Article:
Surprise!! The city has submitted 10 “secret” priority projects to Senator Patty Murray for potential federal funding. I say “secret” because Councilmember Bob Thompson said he didn’t know what they were and added, “They might not be my priorities.” After the meeting Interim City Manager Jon Amundson provided the list below:

R240 / Aaron Drive Interchange Modifications – This project will resolve a regionally significant traffic congestion issue and enable both the City’s downtown redevelopment vision and the regional industrial economic expansion.  The total cost is $30,000,000

Fire Station 76 in Badger Mountain South – The project will enable achieving the City’s standard for response time in this rapidly growing area of the City.  The total estimated cost is $6.5 million for facility and equipment.

Downtown Connectivity Improvements – This project will modify the main streets in downtown Richland to one-way streets so that improved bicycle, pedestrian, and parking options can be provided.  This is the critical infrastructure investment the City plans to make to jump-start the remaking of central Richland into a vibrant downtown that leverages the nearby Columbia River shoreline and park system.  The total cost is $16,600,000, with the possibility of implementing it in phases.  The first phase is estimated to cost $5,000,000.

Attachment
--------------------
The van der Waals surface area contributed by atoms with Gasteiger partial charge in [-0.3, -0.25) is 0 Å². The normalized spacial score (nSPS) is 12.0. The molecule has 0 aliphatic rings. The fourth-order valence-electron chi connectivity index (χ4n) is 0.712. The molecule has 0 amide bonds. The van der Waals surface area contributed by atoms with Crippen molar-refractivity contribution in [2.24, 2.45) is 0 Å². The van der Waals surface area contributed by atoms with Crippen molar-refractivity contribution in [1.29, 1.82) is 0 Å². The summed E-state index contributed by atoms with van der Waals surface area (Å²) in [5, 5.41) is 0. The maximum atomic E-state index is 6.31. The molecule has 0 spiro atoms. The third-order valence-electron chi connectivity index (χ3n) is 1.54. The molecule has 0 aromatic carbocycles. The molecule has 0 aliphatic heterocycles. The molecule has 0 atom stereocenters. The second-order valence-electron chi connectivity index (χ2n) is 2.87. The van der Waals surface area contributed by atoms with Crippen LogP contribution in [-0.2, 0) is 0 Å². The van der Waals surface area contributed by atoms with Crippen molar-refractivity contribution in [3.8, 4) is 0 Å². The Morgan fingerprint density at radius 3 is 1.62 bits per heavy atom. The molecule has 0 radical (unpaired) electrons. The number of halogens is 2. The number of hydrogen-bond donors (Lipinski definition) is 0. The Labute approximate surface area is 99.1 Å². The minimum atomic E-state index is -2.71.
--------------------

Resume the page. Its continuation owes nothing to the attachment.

Island View to Vista Field Trail Bridge – This project will provide pedestrian and bicycle connectivity across SR240 near Columbia Center Boulevard between the  Columbia River waterfront and residential and commercial development south of SR240.  The lack of pedestrian and bicycle connectivity in this area has been identified as the highest priority obstacle in the Tri-Cities to overcome to enable non-motorized travel.  The total cost is approximately $16,000,000.

1,341 Acre Transmission Line – This is a new pair of 115kV transmission lines connecting BPA’s regional transmission system to the newly annexed north Richland properties.  The lines, three miles in length, are needed to support heavy industrial development in this area.  The total cost estimate for this project is $3,000,000.

1,341 Acre Sewer Pipeline – The City and Port of Benton are developing this land transferred from the U.S. Department of Energy to local control several years ago.  The development objective is to recruit large site industrial companies to locate in the Tri-Cities on this unique property.  The sewer pipeline will provide City sewer service to the property, thus enabling it to be near shovel ready for the right industrial development client.  The total cost is estimated at $4,000,000.